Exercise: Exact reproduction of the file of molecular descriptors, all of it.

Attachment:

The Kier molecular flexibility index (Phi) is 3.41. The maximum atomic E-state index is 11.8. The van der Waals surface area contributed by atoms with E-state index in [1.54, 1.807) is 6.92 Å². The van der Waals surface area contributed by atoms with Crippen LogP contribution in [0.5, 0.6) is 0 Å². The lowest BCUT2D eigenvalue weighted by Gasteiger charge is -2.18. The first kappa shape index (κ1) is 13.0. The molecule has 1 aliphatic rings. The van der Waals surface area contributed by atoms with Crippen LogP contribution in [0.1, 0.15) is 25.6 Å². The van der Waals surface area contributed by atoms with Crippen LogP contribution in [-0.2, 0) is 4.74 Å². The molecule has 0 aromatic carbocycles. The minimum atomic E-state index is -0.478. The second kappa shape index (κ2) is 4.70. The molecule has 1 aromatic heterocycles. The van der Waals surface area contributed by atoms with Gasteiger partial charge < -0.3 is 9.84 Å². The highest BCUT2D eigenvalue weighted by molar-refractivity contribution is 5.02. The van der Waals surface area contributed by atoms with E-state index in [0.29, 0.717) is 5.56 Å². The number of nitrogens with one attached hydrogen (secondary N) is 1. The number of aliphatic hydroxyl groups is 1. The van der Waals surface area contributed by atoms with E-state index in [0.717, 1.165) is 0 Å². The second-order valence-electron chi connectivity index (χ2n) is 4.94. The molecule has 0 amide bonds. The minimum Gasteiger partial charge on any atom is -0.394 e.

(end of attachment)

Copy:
The Kier molecular flexibility index (Phi) is 3.41. The maximum atomic E-state index is 11.8. The van der Waals surface area contributed by atoms with E-state index in [1.54, 1.807) is 6.92 Å². The van der Waals surface area contributed by atoms with Crippen LogP contribution in [0.5, 0.6) is 0 Å². The lowest BCUT2D eigenvalue weighted by Gasteiger charge is -2.18. The first kappa shape index (κ1) is 13.0. The molecule has 1 aliphatic rings. The van der Waals surface area contributed by atoms with Crippen LogP contribution in [0.1, 0.15) is 25.6 Å². The van der Waals surface area contributed by atoms with Crippen LogP contribution in [-0.2, 0) is 4.74 Å². The molecule has 0 aromatic carbocycles. The minimum atomic E-state index is -0.478. The second kappa shape index (κ2) is 4.70. The molecule has 1 aromatic heterocycles. The van der Waals surface area contributed by atoms with Gasteiger partial charge < -0.3 is 9.84 Å². The highest BCUT2D eigenvalue weighted by molar-refractivity contribution is 5.02. The van der Waals surface area contributed by atoms with E-state index in [0.29, 0.717) is 5.56 Å². The number of nitrogens with one attached hydrogen (secondary N) is 1. The number of aliphatic hydroxyl groups is 1. The van der Waals surface area contributed by atoms with E-state index in [0.717, 1.165) is 0 Å². The second-order valence-electron chi connectivity index (χ2n) is 4.94. The molecule has 0 amide bonds. The minimum Gasteiger partial charge on any atom is -0.394 e.